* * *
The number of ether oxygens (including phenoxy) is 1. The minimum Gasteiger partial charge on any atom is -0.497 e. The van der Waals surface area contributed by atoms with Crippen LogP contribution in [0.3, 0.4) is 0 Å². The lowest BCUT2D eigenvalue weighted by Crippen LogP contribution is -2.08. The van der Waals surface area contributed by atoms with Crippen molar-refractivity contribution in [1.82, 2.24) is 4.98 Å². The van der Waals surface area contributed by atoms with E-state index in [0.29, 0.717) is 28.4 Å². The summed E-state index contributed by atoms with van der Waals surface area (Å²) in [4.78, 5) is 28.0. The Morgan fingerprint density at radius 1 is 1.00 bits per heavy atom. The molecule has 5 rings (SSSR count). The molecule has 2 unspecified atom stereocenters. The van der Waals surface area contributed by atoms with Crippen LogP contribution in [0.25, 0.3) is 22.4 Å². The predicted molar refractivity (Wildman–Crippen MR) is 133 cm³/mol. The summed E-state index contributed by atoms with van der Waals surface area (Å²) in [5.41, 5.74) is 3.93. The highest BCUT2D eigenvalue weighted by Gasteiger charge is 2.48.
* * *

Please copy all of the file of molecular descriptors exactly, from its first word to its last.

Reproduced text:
The number of ether oxygens (including phenoxy) is 1. The minimum Gasteiger partial charge on any atom is -0.497 e. The van der Waals surface area contributed by atoms with Crippen LogP contribution in [0.3, 0.4) is 0 Å². The lowest BCUT2D eigenvalue weighted by Crippen LogP contribution is -2.08. The van der Waals surface area contributed by atoms with Crippen molar-refractivity contribution in [1.82, 2.24) is 4.98 Å². The van der Waals surface area contributed by atoms with E-state index in [0.29, 0.717) is 28.4 Å². The summed E-state index contributed by atoms with van der Waals surface area (Å²) in [4.78, 5) is 28.0. The Morgan fingerprint density at radius 1 is 1.00 bits per heavy atom. The molecule has 5 rings (SSSR count). The molecule has 2 unspecified atom stereocenters. The van der Waals surface area contributed by atoms with Crippen LogP contribution in [0.25, 0.3) is 22.4 Å². The predicted molar refractivity (Wildman–Crippen MR) is 133 cm³/mol. The summed E-state index contributed by atoms with van der Waals surface area (Å²) in [5.41, 5.74) is 3.93. The highest BCUT2D eigenvalue weighted by Gasteiger charge is 2.48.